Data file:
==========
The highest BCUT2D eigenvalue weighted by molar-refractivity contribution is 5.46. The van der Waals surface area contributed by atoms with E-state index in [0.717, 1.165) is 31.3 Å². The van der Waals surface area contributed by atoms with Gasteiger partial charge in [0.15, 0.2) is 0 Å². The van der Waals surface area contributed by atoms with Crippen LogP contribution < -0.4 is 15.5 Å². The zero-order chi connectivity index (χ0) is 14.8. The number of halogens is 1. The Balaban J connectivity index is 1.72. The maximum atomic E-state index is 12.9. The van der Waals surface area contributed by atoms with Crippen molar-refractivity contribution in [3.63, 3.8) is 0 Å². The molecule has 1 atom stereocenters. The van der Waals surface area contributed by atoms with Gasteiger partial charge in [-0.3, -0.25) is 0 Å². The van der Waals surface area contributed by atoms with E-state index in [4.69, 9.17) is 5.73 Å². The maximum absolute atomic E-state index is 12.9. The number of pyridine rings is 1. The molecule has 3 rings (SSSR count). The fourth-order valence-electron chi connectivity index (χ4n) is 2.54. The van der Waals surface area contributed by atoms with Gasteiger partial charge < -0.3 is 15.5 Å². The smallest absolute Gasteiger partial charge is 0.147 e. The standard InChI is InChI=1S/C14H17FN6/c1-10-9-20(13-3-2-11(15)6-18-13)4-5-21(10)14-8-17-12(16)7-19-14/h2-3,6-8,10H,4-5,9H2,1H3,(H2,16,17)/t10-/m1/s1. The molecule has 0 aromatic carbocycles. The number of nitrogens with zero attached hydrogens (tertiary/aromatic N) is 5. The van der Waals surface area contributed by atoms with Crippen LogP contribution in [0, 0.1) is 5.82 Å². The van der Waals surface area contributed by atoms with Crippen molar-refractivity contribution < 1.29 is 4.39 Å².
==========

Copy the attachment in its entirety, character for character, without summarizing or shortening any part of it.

The highest BCUT2D eigenvalue weighted by molar-refractivity contribution is 5.46. The van der Waals surface area contributed by atoms with E-state index in [0.717, 1.165) is 31.3 Å². The van der Waals surface area contributed by atoms with Gasteiger partial charge in [0.15, 0.2) is 0 Å². The van der Waals surface area contributed by atoms with Crippen LogP contribution < -0.4 is 15.5 Å². The zero-order chi connectivity index (χ0) is 14.8. The number of halogens is 1. The Balaban J connectivity index is 1.72. The maximum atomic E-state index is 12.9. The van der Waals surface area contributed by atoms with Crippen molar-refractivity contribution in [3.63, 3.8) is 0 Å². The molecule has 1 atom stereocenters. The van der Waals surface area contributed by atoms with Gasteiger partial charge in [-0.3, -0.25) is 0 Å². The van der Waals surface area contributed by atoms with E-state index in [4.69, 9.17) is 5.73 Å². The maximum absolute atomic E-state index is 12.9. The number of pyridine rings is 1. The molecule has 3 rings (SSSR count). The fourth-order valence-electron chi connectivity index (χ4n) is 2.54. The van der Waals surface area contributed by atoms with Gasteiger partial charge < -0.3 is 15.5 Å². The smallest absolute Gasteiger partial charge is 0.147 e. The standard InChI is InChI=1S/C14H17FN6/c1-10-9-20(13-3-2-11(15)6-18-13)4-5-21(10)14-8-17-12(16)7-19-14/h2-3,6-8,10H,4-5,9H2,1H3,(H2,16,17)/t10-/m1/s1. The molecule has 0 aromatic carbocycles. The number of nitrogens with zero attached hydrogens (tertiary/aromatic N) is 5. The van der Waals surface area contributed by atoms with Crippen LogP contribution in [0, 0.1) is 5.82 Å². The van der Waals surface area contributed by atoms with Crippen molar-refractivity contribution < 1.29 is 4.39 Å².